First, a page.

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COMIC BOOK REVIEW: Tibok ng Utak #4

 
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Overview
 

Story by: Manix Abrera & Jomari Angeles
 
Art by: Manix Abrera
 
Publisher: National Book Development Board (NBDB)
 
Publisher:
 
FG RATING
 
 
 
 
 
3.5/ 5


User Rating
1 total rating

 

Raves


Manix Abrera’s artistic trademark delivers once again, never let the fans (and critics alike, I firmly believe) disappoint.

Rants


This work demands multiple readings due to its sparse artwork and its less dialogue.


To sum it all up..

One of the perks of being the early birds in the annual Komikon convention is getting free stuffs, most particularly indie comics. I luckily got Tibok ng Utak #4 (2014) by Jomari Angeles and Manix Abrera. It comprises of exactly twenty pages. Most of these leafs contain one splash art, while two to three panels […]

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Posted November 17, 2014 by

 
FULL REVIEW
 
 

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One of the perks of being the early birds in the annual Komikon convention is getting free stuffs, most particularly indie comics. I luckily got Tibok ng Utak #4 (2014) by Jomari Angeles and Manix Abrera. It comprises of exactly twenty pages. Most of these leafs contain one splash art, while two to three panels fill the rest. For the record, this is the first time I got and read this annual series, so I have no exact idea(s) if ever this latest chapter is different (or the same) with the rest.

Don’t let this very thin issue let your guard down. This work demands multiple readings due to its sparse artwork and its less dialogue. As a matter of fact, most singular panels have one word to nothing at all, leaving anything to your imagination and/or interpretation. The title alone is both titillating and tantalizing at first, but after going through this, your other parts of the brain would surely activate and instinctively crying for more readings. Manix Abrera’s artistic trademark delivers once again, never let the fans (and critics alike, I firmly believe) disappoint.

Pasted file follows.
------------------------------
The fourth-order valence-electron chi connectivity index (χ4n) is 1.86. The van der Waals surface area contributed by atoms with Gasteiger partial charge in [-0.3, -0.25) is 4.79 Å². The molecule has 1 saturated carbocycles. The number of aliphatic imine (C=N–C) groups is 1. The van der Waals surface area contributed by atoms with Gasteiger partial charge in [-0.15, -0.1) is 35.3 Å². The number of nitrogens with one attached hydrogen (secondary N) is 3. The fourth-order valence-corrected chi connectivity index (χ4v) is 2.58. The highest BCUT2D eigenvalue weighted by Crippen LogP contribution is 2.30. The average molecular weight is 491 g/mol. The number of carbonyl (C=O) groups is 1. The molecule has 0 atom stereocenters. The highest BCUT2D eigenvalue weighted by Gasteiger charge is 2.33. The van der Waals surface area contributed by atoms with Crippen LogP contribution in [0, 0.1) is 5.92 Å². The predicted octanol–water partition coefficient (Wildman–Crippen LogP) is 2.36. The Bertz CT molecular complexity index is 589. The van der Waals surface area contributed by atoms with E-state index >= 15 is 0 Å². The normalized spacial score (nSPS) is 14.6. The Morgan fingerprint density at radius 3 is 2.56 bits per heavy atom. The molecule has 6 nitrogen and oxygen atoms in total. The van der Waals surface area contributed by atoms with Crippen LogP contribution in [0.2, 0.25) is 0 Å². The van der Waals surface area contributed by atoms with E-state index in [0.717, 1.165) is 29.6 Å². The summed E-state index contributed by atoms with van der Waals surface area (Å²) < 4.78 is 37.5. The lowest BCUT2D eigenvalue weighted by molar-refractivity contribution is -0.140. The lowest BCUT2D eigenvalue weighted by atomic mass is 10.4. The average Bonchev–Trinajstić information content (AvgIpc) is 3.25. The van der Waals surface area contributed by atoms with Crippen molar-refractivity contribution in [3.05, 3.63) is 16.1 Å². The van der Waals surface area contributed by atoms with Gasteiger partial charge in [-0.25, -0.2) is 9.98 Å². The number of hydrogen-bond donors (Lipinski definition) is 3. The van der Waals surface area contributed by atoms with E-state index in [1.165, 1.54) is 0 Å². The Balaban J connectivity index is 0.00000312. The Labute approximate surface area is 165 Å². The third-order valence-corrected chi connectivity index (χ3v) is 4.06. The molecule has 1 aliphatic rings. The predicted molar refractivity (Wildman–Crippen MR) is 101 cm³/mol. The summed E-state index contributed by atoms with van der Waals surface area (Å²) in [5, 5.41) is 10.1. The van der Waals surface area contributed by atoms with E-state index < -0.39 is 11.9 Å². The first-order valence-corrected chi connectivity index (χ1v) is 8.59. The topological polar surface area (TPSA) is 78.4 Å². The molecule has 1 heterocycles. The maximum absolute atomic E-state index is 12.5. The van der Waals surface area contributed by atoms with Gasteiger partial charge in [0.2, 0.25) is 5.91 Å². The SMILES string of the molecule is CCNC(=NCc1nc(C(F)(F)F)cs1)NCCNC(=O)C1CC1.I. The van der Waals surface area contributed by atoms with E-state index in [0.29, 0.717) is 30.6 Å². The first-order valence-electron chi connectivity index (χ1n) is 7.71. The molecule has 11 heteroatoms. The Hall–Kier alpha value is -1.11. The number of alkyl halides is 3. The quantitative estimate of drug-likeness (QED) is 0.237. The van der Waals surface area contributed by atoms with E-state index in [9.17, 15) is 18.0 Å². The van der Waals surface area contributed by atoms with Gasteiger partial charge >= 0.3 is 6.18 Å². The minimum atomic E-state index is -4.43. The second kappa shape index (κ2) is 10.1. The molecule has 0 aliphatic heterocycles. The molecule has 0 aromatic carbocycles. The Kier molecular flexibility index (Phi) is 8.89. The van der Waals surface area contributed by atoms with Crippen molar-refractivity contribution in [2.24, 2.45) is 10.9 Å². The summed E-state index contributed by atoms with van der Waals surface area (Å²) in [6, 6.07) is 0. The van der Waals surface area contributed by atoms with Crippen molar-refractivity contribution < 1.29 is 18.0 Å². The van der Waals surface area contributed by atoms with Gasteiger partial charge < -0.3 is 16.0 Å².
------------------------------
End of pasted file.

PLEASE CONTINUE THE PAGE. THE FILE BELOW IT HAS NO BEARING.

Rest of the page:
[Check out… LET’S TALK KOMIKS: Manix Abrera’s 14, Ang Komiks Nya na Tahimik]

Similar to his magnum opus 14 (yet), his art does the heavy hitting in conveying a number of subtleties behind the grand picture he and Angeles want to present. The “double” or repetitive words Angeles writes serve only as guides to Manix’s broad artistic spectrum in interpreting the zeitgeist of our own society. We want to be famous, most particularly by becoming actors. Quite indeed, a nameless male figure’s subconscious thinks of becoming one. Yet unlike many of today’s crop of actors, this dude goes beyond show business. Manix and Angeles make sure readers emphasize the true value of reading—the REAL DEAL. I like how the artist hits the nails synthesizing reading comprehension and visualization by having the character goes through the pages of two thick books and climbs up the top of the stairs, portraying the slow but steady process of reading-thinking-comprehending-analyzing-synthesizing books that what many of us (especially members of this generation whose knowledge comes from mostly the internet) either deny or taken from granted. And in the end, the nameless figure spreads the benefits of reading to the general populace that only Manix can interpret so well.

[Check out… COMIC BOOK REVIEW: 14]

Since this latest installment is in partnership of the National Book Development Board, whose mandate is build a “culture of reading” amongst us, both Manix and Angeles fulfills this objective, but since this is only limited to very few (and lucky) attendees and fans. I hope sooner than later, this same government agency and/or some publishers (hopefully Visprint!) collect and publish this creators’ seminal and imaginative work. Many of us consider “reading” a school chore—mandatory and ultimately, boring. I understand that notion, but in this case, reading is beyond that. Our brains beat once we take “reading” seriously. This slim graphic novelette proves this. I can’t wait for its next installment next year (either in compilation or its next chapter). Great job, Manix and Angeles!


by C. Paul Ramos 

Norby Ela

 
FlipGeeks Operations Editor, Managing Editor of Comics, Komiks, Manga, atbp.


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